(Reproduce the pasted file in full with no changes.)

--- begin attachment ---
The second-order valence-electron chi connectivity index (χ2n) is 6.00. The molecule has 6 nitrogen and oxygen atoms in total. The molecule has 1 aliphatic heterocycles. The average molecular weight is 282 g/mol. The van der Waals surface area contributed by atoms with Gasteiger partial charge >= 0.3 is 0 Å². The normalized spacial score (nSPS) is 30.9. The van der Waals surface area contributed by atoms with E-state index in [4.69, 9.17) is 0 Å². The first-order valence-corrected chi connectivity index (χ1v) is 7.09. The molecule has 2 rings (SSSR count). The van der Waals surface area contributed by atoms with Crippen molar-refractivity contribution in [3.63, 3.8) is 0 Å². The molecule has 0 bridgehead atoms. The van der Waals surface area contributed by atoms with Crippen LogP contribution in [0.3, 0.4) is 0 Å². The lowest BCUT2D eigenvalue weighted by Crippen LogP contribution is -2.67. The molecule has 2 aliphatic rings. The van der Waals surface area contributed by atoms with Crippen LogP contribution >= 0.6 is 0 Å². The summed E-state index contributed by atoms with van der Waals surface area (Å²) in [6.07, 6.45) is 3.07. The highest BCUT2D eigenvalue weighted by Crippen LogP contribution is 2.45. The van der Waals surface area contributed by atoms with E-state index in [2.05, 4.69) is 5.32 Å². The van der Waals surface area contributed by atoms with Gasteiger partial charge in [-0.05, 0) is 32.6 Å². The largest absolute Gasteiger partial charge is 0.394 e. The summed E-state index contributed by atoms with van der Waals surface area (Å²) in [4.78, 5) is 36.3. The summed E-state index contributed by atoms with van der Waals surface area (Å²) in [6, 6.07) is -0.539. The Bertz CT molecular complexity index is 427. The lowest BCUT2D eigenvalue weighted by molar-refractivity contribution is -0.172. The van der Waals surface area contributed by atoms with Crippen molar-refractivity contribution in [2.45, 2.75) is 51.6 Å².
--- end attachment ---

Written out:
The second-order valence-electron chi connectivity index (χ2n) is 6.00. The molecule has 6 nitrogen and oxygen atoms in total. The molecule has 1 aliphatic heterocycles. The average molecular weight is 282 g/mol. The van der Waals surface area contributed by atoms with Gasteiger partial charge >= 0.3 is 0 Å². The normalized spacial score (nSPS) is 30.9. The van der Waals surface area contributed by atoms with E-state index in [4.69, 9.17) is 0 Å². The first-order valence-corrected chi connectivity index (χ1v) is 7.09. The molecule has 2 rings (SSSR count). The van der Waals surface area contributed by atoms with Crippen molar-refractivity contribution in [3.63, 3.8) is 0 Å². The molecule has 0 bridgehead atoms. The van der Waals surface area contributed by atoms with Crippen LogP contribution in [0.3, 0.4) is 0 Å². The lowest BCUT2D eigenvalue weighted by Crippen LogP contribution is -2.67. The molecule has 2 aliphatic rings. The van der Waals surface area contributed by atoms with Crippen LogP contribution >= 0.6 is 0 Å². The summed E-state index contributed by atoms with van der Waals surface area (Å²) in [6.07, 6.45) is 3.07. The highest BCUT2D eigenvalue weighted by Crippen LogP contribution is 2.45. The van der Waals surface area contributed by atoms with E-state index in [2.05, 4.69) is 5.32 Å². The van der Waals surface area contributed by atoms with Gasteiger partial charge in [-0.05, 0) is 32.6 Å². The largest absolute Gasteiger partial charge is 0.394 e. The summed E-state index contributed by atoms with van der Waals surface area (Å²) in [4.78, 5) is 36.3. The summed E-state index contributed by atoms with van der Waals surface area (Å²) in [6, 6.07) is -0.539. The Bertz CT molecular complexity index is 427. The lowest BCUT2D eigenvalue weighted by molar-refractivity contribution is -0.172. The van der Waals surface area contributed by atoms with Crippen molar-refractivity contribution in [2.45, 2.75) is 51.6 Å².